Rabies Control

Phone: 315-786-3730

Fax: 315-779-8607

Rabies Vaccination Clinics

Dogs, cats and domesticated ferrets must be at least 3 months of age to receive their first rabies vaccination and must have the initial shot no later than 4 months after birth according to New York State Health Law.  JCPHS offers 4 rabies vaccination clinics each spring at Jefferson County Dog Control, and several clinics each summer at various locations throughout Jefferson County. 

Summer Rabies Vaccination Clinics

Two other clinics are pending and will be added to the above list once confirmed. If you cannot attend any of these clinics, you may contact your veterinarian or local pet supply store as they usually offer low-cost vaccinations. JCPHS clinics are donation based. We suggest a $10 donation per pet to help cover clinic costs. Dogs must be leashed and cats must be contained. If available, please bring a copy of your pet's last certificate of vaccination.

Rabies Control

Rabies is a viral disease which almost always leads to death, unless treatment is given soon after exposure to the virus.  Only mammals can get rabies.  Most cases of rabies occurs in skunks, raccoons, bats, coyotes and foxes. 

Rabies control encompasses exposure follow-ups for humans and domestic animals through contact investigations, pre and post-exposure treatments, animal confinements and quarantines, laboratory specimen submissions, vaccination clinics for domestic animals, and community education.

An exposure includes: a bite, an open wound exposure, or a mucous membrane exposure. If there is no exposure to you or your pet and you would like help removing the animal, you may call the Watertown Department of Environmental Conservation (DEC) office at 315-785-2239 or visit the DEC website for a current list of Nuisance Wildlife Control Operators.

Domestic Animal Bites/Exposures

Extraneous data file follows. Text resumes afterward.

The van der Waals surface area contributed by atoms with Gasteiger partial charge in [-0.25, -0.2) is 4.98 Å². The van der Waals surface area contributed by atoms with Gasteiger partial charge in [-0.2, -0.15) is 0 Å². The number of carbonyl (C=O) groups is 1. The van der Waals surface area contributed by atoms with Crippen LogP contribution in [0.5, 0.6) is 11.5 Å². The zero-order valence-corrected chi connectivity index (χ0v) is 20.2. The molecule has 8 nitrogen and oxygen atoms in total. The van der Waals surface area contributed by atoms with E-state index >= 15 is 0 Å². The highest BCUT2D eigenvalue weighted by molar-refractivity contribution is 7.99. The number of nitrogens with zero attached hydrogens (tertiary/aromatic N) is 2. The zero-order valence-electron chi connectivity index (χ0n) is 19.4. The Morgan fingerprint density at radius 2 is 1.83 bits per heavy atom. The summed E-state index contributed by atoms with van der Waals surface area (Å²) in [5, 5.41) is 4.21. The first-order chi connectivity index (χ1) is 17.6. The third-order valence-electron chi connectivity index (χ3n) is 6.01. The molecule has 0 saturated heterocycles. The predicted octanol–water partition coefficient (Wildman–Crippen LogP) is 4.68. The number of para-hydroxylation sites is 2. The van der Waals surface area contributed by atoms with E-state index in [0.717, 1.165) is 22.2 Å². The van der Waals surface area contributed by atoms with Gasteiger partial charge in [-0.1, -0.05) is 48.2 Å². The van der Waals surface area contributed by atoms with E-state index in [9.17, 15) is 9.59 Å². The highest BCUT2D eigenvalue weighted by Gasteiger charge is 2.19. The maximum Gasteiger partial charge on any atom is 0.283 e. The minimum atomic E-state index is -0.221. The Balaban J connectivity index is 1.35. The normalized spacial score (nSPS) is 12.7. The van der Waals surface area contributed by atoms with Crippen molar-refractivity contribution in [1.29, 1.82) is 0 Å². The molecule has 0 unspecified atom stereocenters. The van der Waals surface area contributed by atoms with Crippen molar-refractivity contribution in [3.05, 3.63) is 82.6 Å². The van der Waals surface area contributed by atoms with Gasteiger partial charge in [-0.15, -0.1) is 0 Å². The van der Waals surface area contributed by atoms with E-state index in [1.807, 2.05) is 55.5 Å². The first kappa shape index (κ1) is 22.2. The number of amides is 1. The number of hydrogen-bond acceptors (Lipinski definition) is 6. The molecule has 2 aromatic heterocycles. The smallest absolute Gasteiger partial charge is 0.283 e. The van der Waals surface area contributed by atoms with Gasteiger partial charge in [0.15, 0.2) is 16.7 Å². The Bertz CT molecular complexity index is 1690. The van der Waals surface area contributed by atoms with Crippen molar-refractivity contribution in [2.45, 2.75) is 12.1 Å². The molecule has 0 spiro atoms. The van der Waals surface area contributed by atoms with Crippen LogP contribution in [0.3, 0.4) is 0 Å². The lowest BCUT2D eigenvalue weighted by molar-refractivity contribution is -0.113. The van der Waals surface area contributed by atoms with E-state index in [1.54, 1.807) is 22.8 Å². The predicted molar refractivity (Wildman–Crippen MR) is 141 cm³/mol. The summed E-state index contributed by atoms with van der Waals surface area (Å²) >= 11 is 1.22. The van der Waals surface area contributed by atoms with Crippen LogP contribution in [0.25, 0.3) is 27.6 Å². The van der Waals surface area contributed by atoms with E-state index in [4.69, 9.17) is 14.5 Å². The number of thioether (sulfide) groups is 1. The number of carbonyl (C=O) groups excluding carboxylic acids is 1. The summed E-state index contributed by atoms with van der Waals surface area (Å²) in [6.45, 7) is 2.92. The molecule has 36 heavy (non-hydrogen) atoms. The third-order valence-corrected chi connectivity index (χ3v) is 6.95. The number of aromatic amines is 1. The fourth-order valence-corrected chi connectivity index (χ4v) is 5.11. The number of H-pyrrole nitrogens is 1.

If your pet bites someone or you are bitten:

  • Your pet will not be removed from you. 
  • Wash the wound thoroughly with soap and water.  Encourage the bite victim to see a medical provider.
  • Check with your pet’s veterinarian to make sure your pet is up-to-date on its rabies vaccination.
  • Call Jefferson County Public Health Service to report the bite. Your pet will not be removed from you. You must confine your pet at home for a period of time for rabies observation.


Wild Animal Bites/Exposures

  • If you can do so safely, catch the animal. Do not damage the animal’s head, because the brain is needed to test for rabies.
  • Wash the wound thoroughly with soap and water. Call your doctor.
  • Call JCPHS to report the bite.



If you wake up and find a bat in your room, you should try to catch the bat to have it tested.  You should also catch a bat if you find a bat in a room with an unattended child, or near a mentally impaired or intoxicated person.  Bats have very small teeth, so they may not be aware if they’ve been bitten. Call JCPHS to determine if the bat needs to be tested for rabies.


NYSDOH Rabies webpage

Rabies Factsheet

Protect Yourself Against Rabies

NYS Rabies Legislative Mandates